That's why I wrote the methodology section in the same kind of detail I would use for an actual paper. In many ways, that is the most important section of the whole study. I have to ensure the reader that I did not put any personal bias into the methodology, or my results will be seen as flawed.

The conclusions will almost always have some bias in them; that is fine as long as the results and methodology are presented properly. The conclusions are interpretations of the results, and others can still form their own interpretations with some degree of confidence if I have done my job properly. That is what we have been missing in this debate, and I hope that by pointing it out we will in the future have more attention paid to the most important aspects of any study. I grow weary of listening to MSM interpretations of interpretations of results that are hidden behind pay walls, along with the methodology.

So I became the change I wanted to see.


TheRedneck



posted on Dec, 3 2018 @ 10:57 AM
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a reply to: Gazrok


There's a reason the data has issues in the 50's. It's why most analysis starts afterwards.

You're also going to get some statistical issues when you combine all of this data for just one region. for example, if you have some locations in your sample, that get hotter over time (like population centers chugging out more industrialization, and more glass and concrete, etc.) it is going to lead to an overall increase when you smash all the data together.

True enough.

Of course, that bias shifts the results in the direction of Global Warming, not opposed to it as my conclusions indicate. That is actually a good thing for the veracity of the analysis, since the whole point of any experiment is not to prove one's hypothesis, but to disprove it. If I can still dispute Global warming in the face of an almost certain bias in the sensors themselves, that says a lot more for my position than if I could dispute it in the face of no bias.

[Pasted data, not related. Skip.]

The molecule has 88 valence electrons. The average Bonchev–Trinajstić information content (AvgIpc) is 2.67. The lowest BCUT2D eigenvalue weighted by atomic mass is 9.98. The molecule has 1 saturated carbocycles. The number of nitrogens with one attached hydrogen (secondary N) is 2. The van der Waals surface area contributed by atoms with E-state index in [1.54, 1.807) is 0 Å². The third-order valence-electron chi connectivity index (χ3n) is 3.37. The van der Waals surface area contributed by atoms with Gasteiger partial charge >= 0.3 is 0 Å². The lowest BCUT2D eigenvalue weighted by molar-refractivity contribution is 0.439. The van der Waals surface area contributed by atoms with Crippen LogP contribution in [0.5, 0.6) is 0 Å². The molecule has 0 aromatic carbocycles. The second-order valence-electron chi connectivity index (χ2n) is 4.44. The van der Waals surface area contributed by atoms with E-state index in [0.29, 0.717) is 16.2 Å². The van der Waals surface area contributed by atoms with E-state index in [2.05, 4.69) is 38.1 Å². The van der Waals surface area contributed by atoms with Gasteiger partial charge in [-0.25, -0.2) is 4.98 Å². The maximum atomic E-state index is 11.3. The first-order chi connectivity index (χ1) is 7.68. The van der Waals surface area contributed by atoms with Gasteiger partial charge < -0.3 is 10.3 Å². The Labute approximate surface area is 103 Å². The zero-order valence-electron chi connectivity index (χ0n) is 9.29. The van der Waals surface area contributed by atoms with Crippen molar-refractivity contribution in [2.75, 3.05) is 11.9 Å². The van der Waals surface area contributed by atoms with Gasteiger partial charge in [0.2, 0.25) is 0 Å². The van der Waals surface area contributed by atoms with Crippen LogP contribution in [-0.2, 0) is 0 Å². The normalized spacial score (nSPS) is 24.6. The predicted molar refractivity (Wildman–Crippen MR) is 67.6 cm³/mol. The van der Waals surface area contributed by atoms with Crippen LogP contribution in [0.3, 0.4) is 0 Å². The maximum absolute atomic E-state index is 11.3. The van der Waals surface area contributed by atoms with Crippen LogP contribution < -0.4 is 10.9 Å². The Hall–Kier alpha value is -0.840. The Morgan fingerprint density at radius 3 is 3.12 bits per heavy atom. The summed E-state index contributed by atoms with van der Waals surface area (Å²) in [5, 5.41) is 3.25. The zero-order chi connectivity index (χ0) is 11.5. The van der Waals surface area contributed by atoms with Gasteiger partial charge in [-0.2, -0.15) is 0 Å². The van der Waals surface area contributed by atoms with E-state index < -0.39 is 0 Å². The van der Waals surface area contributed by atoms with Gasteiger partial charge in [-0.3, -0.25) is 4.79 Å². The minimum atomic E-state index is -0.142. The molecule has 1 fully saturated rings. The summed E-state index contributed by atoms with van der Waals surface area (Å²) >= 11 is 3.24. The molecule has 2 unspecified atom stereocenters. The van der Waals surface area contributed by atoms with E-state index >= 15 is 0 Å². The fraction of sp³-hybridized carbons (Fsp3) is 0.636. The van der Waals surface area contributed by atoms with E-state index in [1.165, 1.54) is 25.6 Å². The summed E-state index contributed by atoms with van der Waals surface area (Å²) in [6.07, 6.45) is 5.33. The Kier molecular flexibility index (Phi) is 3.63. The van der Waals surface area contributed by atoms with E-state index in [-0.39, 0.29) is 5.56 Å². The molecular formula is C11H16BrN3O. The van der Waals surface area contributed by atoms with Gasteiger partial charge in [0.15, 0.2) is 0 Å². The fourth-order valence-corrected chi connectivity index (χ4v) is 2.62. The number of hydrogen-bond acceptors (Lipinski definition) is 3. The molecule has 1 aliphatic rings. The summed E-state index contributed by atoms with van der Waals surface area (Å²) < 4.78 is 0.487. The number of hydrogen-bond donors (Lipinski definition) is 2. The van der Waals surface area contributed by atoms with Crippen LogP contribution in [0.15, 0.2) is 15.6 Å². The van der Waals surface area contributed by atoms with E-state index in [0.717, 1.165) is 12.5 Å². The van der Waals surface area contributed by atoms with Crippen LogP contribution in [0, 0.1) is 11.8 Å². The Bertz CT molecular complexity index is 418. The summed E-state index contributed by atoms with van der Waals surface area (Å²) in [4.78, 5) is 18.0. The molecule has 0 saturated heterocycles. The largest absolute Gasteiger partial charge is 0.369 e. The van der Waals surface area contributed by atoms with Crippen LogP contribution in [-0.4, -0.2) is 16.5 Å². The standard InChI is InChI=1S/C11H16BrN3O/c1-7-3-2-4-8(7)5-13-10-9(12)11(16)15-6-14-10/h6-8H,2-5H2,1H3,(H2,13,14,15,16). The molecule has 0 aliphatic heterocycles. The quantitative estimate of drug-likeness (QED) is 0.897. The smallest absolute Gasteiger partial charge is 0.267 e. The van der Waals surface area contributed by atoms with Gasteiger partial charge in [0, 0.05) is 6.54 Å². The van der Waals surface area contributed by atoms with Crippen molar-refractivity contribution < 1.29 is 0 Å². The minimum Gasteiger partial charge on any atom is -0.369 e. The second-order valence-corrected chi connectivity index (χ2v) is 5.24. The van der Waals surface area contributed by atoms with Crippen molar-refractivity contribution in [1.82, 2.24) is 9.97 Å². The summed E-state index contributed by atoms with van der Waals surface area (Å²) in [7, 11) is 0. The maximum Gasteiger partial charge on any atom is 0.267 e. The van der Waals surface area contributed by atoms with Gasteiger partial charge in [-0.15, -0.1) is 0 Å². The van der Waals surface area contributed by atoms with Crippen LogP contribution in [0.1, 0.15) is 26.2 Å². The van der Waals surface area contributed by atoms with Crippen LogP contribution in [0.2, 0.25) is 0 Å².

Instead, in the methodology, you'd have to look at non-industrial areas, and their over time temp analysis, to see if the planet itself is warming, or if it's just because you added in crap data from the 50's and data from growing urban centers.

Unfortunately, we do not have that luxury. Every sensor reading is a snapshot in space and time, not an indicator of trends. Not every position has a sensor, and not all sensors work correctly all the time or have a sufficient record beyond a certain point in time. Our available information is quite limited.

So, in the face of limited data, we have to learn to work with what we have. Maybe that restriction drops the confidence level a bit, but on our side is the fact that minor deviations in such a huge dataset (~75,000 individual entries) will likely have a negligible impact if any.

TheRedneck



posted on Dec, 3 2018 @ 11:08 AM
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a reply to: SlapMonkey


When we start mixing old stations (where, like you note, cities and industry have often cropped up around them) with new, and then throwing in satellite measurement into the mix, we get a hodgepodge of data that isn't consistent, and therefore shouldn't be mixed.

Not only that, but actual temperatures can deviate quite a bit in a short space of either distance or time.

For example, as I type this, the temperature sensor on my porch (which has been calibrated) is reading 60 degrees. The temperature reading from my computer's weather monitor shows the temperature less than 5 miles away as 55 degrees. Yesterday it hit the mid 70s here, and tonight the forecast is back to freezing (32 degrees).